Retirement & the Power of Starting Early
What’s the difference between a 401(k), a 403(b), a 457, and an IRA? How do you grow your money when saving for retirement? Should you get involved with your company’s retirement savings plan? In this episode of MoneyBetter, Garrett Sutton, one of UBT’s retirement educators, joins host Caitlin Moore to answer these questions and more.
Then, we show you the power of starting early by talking with Curt Rohn, UBT’s creative director, about his own retirement savings. Curt started saving for retirement when he was 18 years old and plans to retire at age 53 (well, maybe 56). Hear his story about how saving a little can go a long way and how taking advantage of employer matches and other incentives can put you on the road to a great retirement.
8:20: A Roth and traditional/pre-tax contribution, the big difference is going to be how it’s taxed. With a traditional pre-tax contribution, your contributions are going into the plan before you pay income tax on them, so your taxable income for a year is reduced by whatever amount you contributed to that traditional 401(k). But because we didn’t pay taxes on it when contributing it, that means we’ll pay income taxes on that money when we take a distribution, ideally in retirement. That’s going to include the money we contributed and any earnings that have been generated from the investments that we hold in that retirement plan. All of that will be considered taxable income when you take a distribution.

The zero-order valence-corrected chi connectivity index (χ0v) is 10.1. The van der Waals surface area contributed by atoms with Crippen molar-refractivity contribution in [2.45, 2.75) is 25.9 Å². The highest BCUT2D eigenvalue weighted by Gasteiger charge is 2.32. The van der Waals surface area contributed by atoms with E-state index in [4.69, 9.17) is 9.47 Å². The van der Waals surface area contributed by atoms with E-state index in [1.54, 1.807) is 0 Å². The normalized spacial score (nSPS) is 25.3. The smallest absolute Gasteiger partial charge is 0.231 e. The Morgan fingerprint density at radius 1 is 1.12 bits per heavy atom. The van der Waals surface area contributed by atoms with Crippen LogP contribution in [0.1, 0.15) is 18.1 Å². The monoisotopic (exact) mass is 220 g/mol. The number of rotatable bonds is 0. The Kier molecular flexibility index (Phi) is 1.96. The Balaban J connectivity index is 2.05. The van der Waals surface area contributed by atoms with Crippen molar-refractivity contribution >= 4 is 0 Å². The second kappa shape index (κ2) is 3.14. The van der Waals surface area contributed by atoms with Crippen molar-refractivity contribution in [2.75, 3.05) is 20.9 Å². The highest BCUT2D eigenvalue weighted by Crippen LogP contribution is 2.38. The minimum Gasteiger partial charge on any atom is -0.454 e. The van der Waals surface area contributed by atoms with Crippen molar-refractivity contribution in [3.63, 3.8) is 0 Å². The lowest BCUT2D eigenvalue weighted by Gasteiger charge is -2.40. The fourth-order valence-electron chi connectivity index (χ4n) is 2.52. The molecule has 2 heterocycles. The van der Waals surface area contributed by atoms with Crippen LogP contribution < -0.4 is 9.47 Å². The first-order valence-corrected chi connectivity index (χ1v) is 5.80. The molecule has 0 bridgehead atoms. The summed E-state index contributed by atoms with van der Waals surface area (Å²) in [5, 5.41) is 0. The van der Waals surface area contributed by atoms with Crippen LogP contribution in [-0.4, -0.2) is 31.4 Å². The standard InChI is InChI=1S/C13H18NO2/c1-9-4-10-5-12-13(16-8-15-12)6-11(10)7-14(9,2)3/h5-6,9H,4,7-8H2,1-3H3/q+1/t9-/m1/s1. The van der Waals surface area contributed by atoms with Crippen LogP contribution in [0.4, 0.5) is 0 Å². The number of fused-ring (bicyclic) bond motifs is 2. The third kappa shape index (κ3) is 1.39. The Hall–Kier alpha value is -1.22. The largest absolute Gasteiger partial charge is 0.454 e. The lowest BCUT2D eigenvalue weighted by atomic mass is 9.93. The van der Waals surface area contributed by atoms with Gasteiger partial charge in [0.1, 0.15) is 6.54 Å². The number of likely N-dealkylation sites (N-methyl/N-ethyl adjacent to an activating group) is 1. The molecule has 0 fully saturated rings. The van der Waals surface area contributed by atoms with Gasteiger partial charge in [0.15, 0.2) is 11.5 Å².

9:14: With Roth contributions, that’s going to be post-tax contributions, so your taxable income for the year as you’re making contributions won’t change at all. All that money goes in on a post-tax basis, because we’ve already paid taxes on that money as we were contributing it, then we get the reward for making that sacrifice early on. Our reward is that we get to take out the contributions and the earnings that were generated from the investments; all of that can come out tax-free, as long as it’s a qualified distribution . . .
30:14: It was my 18th birthday, literally, and my dad had been working with this financial advisor/investment guy . . . he showed up at our house . . . and he said, “hey I’m really glad you invited me over today to get started saving for your retirement.”
32:58: Every time you get a raise, proportionally increase your retirement savings. . .
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